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Reply with quote  #9 
A year and a half ago I decided to buy an extra surbahar for travelling. I was able to buy a new Murari Mohan Adhikari surbahar (the builder from the Kanai Lal-shop). He built the instrument at his house and was picked up by the brother of my sitarteacher. It's certainly NOT as good as my other instruments: the neck was about half an inch thicker, had a crack and the instrument sounded like crap and the balance was horrible. Big dissapointment. My sitar teacher also ordered one: no crack, but all the same shitty features. My dad, who knows woodwork, fixed the instrument (took off about 7 mm wood off the neck), fixed the crack and refinished the instrument. It's still not my favorite. Bahauddin Dagar played it and told me it could "grow" in about 3 or 4 years, but still had many comments (the frets are "rail-type frets, but very thin and sharp; when doing ghaseet you can almost cut your fingers). Since then I bought another K.L. surb; an old one, sounds suberb and plays amazingly well. I think every builder builds clunckers, but I got the idea the nice instruments are sold in India straight away to people who can check them out; the lesser instruments....well.....they're shipped to the west....Could be wrong. I also feel the prices of surbahars in comparison with sitars are way too high. Sure ... it's a novalty instrument, but there too much of a price gap. I think it's also treated by builders as a novalty thing....just a bigger sitar. And that's NOT the case: it's a different thing.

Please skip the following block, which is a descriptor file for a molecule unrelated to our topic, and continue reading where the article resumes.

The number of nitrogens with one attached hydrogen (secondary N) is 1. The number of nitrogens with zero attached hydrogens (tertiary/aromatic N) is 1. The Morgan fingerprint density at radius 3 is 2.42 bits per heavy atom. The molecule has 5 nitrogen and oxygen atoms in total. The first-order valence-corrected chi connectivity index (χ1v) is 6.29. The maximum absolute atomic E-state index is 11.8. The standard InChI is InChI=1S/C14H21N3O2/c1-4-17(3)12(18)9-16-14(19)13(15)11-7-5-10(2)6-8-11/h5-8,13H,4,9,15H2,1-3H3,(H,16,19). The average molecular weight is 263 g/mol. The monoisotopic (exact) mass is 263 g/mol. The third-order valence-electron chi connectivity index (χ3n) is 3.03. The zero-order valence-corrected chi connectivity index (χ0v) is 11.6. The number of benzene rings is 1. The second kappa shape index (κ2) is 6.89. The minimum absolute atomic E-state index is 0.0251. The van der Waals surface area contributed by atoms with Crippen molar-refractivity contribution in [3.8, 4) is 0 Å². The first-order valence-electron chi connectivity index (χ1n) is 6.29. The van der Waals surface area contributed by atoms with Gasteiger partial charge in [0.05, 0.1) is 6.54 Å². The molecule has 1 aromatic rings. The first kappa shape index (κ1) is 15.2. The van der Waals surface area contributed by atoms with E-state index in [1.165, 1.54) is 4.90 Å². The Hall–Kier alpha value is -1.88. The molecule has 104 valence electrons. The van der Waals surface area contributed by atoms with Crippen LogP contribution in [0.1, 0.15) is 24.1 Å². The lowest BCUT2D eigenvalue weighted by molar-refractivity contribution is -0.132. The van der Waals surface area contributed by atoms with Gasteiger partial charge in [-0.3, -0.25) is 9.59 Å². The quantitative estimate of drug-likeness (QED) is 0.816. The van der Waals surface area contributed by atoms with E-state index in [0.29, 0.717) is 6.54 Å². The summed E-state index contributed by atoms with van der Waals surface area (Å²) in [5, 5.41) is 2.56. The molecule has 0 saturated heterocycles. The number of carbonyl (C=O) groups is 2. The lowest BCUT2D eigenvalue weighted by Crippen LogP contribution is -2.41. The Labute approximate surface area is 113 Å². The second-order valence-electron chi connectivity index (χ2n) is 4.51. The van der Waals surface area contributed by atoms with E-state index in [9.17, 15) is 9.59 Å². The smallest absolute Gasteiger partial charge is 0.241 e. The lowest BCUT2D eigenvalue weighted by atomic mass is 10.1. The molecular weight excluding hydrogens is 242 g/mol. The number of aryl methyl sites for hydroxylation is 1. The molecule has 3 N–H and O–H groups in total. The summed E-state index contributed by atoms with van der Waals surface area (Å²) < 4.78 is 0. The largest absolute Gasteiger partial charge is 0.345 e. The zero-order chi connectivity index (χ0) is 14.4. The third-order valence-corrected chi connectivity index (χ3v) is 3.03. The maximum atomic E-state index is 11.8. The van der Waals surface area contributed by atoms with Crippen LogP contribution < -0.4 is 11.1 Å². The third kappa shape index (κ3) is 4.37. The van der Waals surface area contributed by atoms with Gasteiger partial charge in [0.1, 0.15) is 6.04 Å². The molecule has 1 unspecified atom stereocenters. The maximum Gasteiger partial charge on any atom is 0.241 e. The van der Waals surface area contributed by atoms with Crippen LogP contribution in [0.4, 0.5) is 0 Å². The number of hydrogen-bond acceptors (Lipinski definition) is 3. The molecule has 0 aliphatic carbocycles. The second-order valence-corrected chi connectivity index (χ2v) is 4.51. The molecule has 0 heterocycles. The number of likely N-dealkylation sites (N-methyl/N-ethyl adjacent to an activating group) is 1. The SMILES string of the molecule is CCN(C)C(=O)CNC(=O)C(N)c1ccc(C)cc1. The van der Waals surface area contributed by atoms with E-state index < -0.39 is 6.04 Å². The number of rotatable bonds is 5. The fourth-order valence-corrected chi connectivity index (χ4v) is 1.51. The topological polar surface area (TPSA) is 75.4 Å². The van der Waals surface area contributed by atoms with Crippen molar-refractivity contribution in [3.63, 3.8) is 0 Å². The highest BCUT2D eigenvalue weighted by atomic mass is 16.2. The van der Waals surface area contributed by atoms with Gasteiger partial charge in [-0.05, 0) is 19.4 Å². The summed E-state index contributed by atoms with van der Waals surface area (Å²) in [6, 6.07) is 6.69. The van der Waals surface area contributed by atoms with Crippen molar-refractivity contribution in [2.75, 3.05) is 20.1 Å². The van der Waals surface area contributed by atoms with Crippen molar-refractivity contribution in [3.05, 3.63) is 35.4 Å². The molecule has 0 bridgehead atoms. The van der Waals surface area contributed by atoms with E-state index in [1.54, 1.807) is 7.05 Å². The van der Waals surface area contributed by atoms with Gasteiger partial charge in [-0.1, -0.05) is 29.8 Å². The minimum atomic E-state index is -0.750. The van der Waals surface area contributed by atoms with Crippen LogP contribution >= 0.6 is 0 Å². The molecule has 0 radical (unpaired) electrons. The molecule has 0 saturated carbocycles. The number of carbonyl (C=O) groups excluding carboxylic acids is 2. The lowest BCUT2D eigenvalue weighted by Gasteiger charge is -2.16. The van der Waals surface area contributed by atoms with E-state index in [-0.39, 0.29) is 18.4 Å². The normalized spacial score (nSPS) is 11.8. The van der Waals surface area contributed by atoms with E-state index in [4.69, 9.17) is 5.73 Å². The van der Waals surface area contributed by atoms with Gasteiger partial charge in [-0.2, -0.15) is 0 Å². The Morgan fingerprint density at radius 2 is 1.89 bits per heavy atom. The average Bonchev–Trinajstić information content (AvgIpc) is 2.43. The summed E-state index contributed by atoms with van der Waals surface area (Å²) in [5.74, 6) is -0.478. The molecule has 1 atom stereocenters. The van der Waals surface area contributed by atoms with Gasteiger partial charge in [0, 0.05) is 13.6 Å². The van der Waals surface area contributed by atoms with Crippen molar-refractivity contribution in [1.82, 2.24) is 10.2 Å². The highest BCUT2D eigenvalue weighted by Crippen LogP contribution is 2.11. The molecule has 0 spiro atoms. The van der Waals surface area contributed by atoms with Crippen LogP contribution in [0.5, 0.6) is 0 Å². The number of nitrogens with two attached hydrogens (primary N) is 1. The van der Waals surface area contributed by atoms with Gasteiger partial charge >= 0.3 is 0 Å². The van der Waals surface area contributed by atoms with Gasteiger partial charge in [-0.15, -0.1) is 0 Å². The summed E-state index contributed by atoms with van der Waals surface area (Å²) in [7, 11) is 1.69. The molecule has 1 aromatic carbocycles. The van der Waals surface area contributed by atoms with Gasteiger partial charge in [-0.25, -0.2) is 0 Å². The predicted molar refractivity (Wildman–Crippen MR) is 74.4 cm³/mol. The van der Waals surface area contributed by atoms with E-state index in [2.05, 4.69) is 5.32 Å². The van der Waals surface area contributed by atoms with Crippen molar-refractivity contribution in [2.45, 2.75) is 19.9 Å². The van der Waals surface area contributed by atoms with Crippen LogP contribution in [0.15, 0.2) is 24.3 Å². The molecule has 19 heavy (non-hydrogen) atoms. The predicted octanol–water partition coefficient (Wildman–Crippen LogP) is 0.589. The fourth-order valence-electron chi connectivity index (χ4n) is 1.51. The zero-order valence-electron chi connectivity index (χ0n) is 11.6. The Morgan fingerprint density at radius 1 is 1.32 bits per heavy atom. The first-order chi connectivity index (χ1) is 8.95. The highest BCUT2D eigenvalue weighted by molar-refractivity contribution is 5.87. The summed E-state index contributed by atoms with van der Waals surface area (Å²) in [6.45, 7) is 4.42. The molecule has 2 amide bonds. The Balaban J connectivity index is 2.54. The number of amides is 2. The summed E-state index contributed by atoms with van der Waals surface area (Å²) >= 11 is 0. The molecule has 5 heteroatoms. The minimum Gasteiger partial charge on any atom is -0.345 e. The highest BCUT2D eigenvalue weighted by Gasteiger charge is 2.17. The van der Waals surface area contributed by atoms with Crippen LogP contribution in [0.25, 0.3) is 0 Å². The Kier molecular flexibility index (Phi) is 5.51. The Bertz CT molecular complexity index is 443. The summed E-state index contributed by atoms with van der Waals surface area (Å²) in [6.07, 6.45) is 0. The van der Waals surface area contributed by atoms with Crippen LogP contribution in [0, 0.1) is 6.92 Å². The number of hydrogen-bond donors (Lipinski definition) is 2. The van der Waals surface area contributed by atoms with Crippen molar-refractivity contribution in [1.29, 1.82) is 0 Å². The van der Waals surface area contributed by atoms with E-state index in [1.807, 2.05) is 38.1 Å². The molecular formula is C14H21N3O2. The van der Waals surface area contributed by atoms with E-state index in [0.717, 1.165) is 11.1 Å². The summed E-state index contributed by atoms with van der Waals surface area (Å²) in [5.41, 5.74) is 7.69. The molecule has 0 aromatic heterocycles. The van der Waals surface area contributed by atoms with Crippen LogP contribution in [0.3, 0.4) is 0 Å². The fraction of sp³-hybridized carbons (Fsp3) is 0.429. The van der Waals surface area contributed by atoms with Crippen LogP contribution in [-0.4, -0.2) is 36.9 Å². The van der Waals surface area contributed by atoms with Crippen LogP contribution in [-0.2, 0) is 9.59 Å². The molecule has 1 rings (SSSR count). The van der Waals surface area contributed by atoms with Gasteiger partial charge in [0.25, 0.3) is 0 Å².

Povster: I've never played anything exept K.L. surbahars (which have these rail-frets), but Tony told me these frets make a massive difference soundwise, particular in the bass-register. Don't know if you can order a set of these through Tony..... I've also been experimenting a lot with different string-gauges, also makes a lot of difference (see other topic on surbahars...)

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povster

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Reply with quote  #10 
Ah Mon Frer! I did not mean to imply every shipped instrument is garbage. And most of all did not mean to sound high handed or critical of your descision.

Mon Dieu, crazed one. Hmmm...I see some cracking amoung the crazing as well. We should not take not the heaviness of the internet message board to our Hartz. Folks kibble over things like this all the time. I certainly have no bone to pick with you, nor do I think of you as a heel. Indeed, your posts are often quite fetching.

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AbdulLatif

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Reply with quote  #11 
nor do I think of you as a heel. Indeed, your posts are often quite fetching.

Damn, I was hoping to work up to heel at least :wink: Fetching?!! does my butt look big in these?

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SitarMac

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Reply with quote  #12 
i just wanted to pipe in here for a short comment. I have a Hemen Surbahar that was made by Hemen-Da that was given to me by my teacher. It is actually a Kanai Lal copy.....railed frets and all. I'm actually happy that Mike has picked this baby up, for I think it is one of the best Subes out there!! I played Mike's new toy a while back and was just amazed at it. The reason that i am writing is because i actually wanted to point out that in the last year, i have witnessed 4 Hemen non-sarod instruments that were of up-most sound quality and workmanship. I dare say that my Hemen even beat out the Kanai-Lal monster that I had sometime back (Which is now for sale at the AACM I might add).......Hemen seems to be the last of the great makers.....Is it possible that he is actually on of the best Sitar makers of all time and is overlooked because of his Sarod making prowess? Any opinion and response on my observation welcome....